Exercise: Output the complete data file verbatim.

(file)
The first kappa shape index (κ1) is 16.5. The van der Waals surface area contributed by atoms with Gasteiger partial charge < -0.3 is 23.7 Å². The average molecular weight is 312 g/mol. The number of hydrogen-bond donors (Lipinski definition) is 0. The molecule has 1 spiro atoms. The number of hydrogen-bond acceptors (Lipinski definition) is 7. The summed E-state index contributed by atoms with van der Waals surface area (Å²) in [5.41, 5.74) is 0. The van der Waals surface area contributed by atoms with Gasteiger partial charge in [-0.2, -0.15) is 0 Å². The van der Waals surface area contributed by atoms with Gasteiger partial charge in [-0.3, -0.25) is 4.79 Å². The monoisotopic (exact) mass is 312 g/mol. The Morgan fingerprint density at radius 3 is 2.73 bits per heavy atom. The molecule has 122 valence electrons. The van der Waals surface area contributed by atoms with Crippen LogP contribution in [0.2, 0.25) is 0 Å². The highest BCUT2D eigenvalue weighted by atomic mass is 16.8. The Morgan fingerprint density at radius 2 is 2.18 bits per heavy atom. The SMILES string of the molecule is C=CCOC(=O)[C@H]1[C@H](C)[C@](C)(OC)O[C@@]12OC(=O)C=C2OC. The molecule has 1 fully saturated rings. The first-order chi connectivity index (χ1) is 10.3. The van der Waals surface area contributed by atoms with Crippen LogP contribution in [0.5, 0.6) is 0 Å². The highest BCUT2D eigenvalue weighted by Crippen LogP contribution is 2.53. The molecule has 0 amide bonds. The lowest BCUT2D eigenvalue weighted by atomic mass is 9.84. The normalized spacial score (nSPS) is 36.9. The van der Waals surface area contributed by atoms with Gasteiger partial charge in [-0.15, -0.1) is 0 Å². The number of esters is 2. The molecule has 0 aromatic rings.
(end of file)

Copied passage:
The first kappa shape index (κ1) is 16.5. The van der Waals surface area contributed by atoms with Gasteiger partial charge < -0.3 is 23.7 Å². The average molecular weight is 312 g/mol. The number of hydrogen-bond donors (Lipinski definition) is 0. The molecule has 1 spiro atoms. The number of hydrogen-bond acceptors (Lipinski definition) is 7. The summed E-state index contributed by atoms with van der Waals surface area (Å²) in [5.41, 5.74) is 0. The van der Waals surface area contributed by atoms with Gasteiger partial charge in [-0.2, -0.15) is 0 Å². The van der Waals surface area contributed by atoms with Gasteiger partial charge in [-0.3, -0.25) is 4.79 Å². The monoisotopic (exact) mass is 312 g/mol. The Morgan fingerprint density at radius 3 is 2.73 bits per heavy atom. The molecule has 122 valence electrons. The van der Waals surface area contributed by atoms with Crippen LogP contribution in [0.2, 0.25) is 0 Å². The highest BCUT2D eigenvalue weighted by atomic mass is 16.8. The Morgan fingerprint density at radius 2 is 2.18 bits per heavy atom. The SMILES string of the molecule is C=CCOC(=O)[C@H]1[C@H](C)[C@](C)(OC)O[C@@]12OC(=O)C=C2OC. The molecule has 1 fully saturated rings. The first-order chi connectivity index (χ1) is 10.3. The van der Waals surface area contributed by atoms with Crippen LogP contribution in [0.5, 0.6) is 0 Å². The highest BCUT2D eigenvalue weighted by Crippen LogP contribution is 2.53. The molecule has 0 amide bonds. The lowest BCUT2D eigenvalue weighted by atomic mass is 9.84. The normalized spacial score (nSPS) is 36.9. The van der Waals surface area contributed by atoms with Gasteiger partial charge in [-0.15, -0.1) is 0 Å². The number of esters is 2. The molecule has 0 aromatic rings.